As Luck Would Have It: Jane Smiley & the Unexpected Extraordinary
Editor's Note: Lori Walsh visited with Jane Smiley about her trilogy, which starts with Some Luck, at the South Dakota Festival Books in Brookings on Friday, Sept. 23. South Dakota Public Broadcasting recorded the conversation in front of a live audience. View the broadcast online.
Written by Lori Walsh, journalist, veteran and avid reader & critic
What are we to make of a book such as Some Luck, that begins with a farmer watching owls emerge from a dead elm tree and ends with a death we are given scant time to mourn?
In between – Jane Smiley’s book covers 34 consecutive years, one year per chapter – there is birth and death, sex and suffering, politics and perseverance.
Smiley plants no flashbacks for the reader to stumble upon. Some Luck marches forward in linear lockstep, though without rigidity. We have only to circle back to chapter headings to mark our place in American history as the characters age, year by year. A boy we first see grasping a spoon and pondering the nature of chucking it across the room, we later see gripping a sniper rifle, then still later clutching an envelope stuffed with money as he balances risk and reward.
If we find Smiley’s vision of Denby, Iowa, comforting in one moment – we recognize the height of the corn, the names of small towns, the food laid out on the breakfast table – we find it unsettling in the next. A child dies with startling randomness. A man allows himself to consider his own death with fondness and relief. A woman questions the requisite adorations of motherhood:
“… as much as she tried to hide it, her own services for Claire were tinted more with obligation than with adoration. What she told herself was not that she did not like Claire – Claire was a very good child. It was that adoration had not paid off – look at Frankie. And as soon as she looked at Frankie, she wondered what motherhood was for.”
And so, Smiley’s novel (Some Luck is first in a trilogy) becomes more than we expected when we picked it up.
If we wanted a lush, agrarian nostalgia, packed with thoughtful Midwestern characters, we are not disappointed, but we quickly find ourselves grappling with more, spreading out further, folding our minds around a deeper narrative, wider geography, and richer history than first blush reveals.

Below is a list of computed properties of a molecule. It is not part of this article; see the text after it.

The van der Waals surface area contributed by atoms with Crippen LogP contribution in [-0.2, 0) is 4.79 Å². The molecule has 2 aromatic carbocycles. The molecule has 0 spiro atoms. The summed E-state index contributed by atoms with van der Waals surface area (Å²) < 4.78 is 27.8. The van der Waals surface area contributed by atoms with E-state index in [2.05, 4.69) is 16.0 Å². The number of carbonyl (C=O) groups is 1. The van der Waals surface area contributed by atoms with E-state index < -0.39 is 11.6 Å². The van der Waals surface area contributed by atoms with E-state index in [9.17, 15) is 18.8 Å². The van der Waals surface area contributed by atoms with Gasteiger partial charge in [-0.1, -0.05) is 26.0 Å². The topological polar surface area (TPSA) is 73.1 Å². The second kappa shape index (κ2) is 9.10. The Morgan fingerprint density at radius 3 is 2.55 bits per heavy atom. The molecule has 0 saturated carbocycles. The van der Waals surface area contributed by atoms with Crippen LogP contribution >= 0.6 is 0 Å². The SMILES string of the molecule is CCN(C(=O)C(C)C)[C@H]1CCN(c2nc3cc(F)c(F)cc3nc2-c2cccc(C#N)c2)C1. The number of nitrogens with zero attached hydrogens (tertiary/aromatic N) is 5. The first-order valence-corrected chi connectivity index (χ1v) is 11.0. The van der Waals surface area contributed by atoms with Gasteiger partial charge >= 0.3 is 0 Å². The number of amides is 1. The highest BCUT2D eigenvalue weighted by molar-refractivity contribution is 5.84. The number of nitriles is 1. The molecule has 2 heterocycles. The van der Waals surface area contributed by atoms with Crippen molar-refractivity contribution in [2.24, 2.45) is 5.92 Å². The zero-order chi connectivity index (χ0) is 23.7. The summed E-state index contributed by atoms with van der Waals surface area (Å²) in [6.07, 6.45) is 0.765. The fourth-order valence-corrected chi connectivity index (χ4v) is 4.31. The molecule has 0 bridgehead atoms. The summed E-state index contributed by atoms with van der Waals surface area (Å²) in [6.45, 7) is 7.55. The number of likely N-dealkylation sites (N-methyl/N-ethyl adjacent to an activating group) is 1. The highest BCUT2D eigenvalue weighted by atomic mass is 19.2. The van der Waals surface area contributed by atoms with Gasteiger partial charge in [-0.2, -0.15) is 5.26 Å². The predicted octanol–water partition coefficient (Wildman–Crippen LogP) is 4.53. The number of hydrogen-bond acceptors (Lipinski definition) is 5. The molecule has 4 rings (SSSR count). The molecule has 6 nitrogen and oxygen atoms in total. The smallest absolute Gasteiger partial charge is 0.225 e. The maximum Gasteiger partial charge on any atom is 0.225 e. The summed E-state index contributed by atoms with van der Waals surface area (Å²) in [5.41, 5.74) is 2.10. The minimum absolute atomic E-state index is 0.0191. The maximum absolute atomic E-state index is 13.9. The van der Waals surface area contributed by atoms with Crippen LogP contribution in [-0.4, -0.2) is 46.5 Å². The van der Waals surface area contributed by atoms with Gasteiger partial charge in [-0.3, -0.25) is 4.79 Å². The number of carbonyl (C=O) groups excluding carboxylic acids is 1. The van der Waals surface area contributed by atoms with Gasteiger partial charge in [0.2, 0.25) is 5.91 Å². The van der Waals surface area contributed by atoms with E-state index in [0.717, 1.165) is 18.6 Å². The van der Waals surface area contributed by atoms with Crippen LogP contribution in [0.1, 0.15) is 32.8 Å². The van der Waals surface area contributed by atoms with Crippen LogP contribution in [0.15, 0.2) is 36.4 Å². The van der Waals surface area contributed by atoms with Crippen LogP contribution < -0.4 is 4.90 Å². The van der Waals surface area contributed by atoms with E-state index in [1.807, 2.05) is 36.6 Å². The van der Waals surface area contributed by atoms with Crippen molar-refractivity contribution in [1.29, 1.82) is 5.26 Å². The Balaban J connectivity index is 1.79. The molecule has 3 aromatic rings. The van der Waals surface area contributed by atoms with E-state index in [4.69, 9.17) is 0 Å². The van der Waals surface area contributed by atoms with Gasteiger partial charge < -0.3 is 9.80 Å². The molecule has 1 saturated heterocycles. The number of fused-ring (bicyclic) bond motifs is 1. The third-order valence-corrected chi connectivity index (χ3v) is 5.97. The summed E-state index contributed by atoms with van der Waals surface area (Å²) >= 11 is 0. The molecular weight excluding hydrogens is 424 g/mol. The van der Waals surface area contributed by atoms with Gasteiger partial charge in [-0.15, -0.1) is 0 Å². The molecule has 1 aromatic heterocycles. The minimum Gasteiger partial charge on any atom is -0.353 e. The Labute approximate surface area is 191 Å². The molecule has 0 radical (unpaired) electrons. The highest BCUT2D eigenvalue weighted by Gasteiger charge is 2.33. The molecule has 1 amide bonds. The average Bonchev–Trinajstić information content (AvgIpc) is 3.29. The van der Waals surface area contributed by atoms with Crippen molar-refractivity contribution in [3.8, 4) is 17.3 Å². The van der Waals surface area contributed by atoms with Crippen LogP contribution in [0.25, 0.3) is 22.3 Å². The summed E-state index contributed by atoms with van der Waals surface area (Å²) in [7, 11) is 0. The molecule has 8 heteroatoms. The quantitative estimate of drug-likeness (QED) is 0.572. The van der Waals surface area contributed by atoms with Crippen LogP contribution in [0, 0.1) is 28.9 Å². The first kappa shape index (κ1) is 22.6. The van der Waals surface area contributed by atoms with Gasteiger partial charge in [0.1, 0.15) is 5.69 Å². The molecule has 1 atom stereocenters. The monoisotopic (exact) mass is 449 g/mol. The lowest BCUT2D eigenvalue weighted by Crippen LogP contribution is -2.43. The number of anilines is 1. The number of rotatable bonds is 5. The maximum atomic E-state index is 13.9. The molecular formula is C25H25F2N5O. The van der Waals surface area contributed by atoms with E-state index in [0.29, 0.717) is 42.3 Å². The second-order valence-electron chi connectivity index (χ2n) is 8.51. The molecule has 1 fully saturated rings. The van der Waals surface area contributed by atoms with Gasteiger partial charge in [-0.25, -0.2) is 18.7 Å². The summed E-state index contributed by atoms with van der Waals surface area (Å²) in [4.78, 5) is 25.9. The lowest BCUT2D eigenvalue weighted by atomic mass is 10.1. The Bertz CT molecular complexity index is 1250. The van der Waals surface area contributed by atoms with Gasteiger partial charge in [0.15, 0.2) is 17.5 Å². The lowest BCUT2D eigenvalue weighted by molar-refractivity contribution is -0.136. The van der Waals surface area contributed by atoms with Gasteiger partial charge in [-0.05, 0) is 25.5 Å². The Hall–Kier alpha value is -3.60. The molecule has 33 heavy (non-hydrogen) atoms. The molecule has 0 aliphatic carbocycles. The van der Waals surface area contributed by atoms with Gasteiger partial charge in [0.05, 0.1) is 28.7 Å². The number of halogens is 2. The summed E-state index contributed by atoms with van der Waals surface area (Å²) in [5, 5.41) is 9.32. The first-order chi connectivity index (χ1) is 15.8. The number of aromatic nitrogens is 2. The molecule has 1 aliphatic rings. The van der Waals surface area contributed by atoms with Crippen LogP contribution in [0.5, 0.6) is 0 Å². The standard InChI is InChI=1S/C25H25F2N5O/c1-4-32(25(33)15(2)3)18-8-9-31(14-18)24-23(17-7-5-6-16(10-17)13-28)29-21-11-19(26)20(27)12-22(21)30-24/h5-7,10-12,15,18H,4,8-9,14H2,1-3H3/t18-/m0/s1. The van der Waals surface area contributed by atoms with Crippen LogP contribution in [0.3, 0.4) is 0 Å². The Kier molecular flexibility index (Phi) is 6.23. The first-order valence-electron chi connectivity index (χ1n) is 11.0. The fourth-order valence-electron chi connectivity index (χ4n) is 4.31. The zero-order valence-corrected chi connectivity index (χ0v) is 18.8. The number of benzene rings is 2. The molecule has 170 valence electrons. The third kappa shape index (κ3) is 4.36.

This is what it means to pause in the capable hands of a great novelist. It could be argued that Some Luck is most appreciated by writers rather than those who identify only as readers. Admiration and bewilderment blossom from recognizing Smiley’s mastery of character and structure.
It’s the would-be writers who will turn her narrative over in their hands and study the facets of it, scratch their heads at it, be inspired and intimidated by its brilliance.
The author, for example, bestows full attention on certain scenes, coaxes others into vignettes, and provides still others only the briefest of nods. How does she make her choices?
In one chapter, the child Joey, whose compassion encourages him to name his 4-H animals, cares for a litter of stray puppies, with just enough fog clearing for an impression of the boy and the farmer he will grow to become. In another scene, a bull locks his horn into the side of the barn, causing his own gruesome death, and the author declines to walk us closer than the edge of the field. This death is mentioned, never developed. We note the tragedy, glance off it, move on.
This reflects, of course, what we already know of life.
Certain events turn dirt in our back yard – we get our hands filthy with grief and hope and regret. Other days are too full to accept anything outside our immediate reach. We allow everything from encroaching thistles to news reports of refugees to swish through our fingers, silk-like, as we focus on the tasks providence has placed in our path, insignificant as they may be.
Someday, we tell ourselves, we will study our history, our politics, our humanity. Someday we will clean out the closets. For now, we simply need to get the laundry done. Smiley stands with us in these moments as well, recognizing the expanse of current events alongside the pathos of piles of laundry.
Characters in Some Luck age, and we, as readers, witness this aging with disturbing swiftness.
As Walter, the patriarch of the Langdons turns 47, he gives to his children his cherished possessions. He has broached the year when he believes he should be bestowing blessings rather than receiving them. These gifts illuminate the stuff of detail: a feather, a handkerchief, a photograph, a sprig of lavender (we are in Smiley’s world, after all).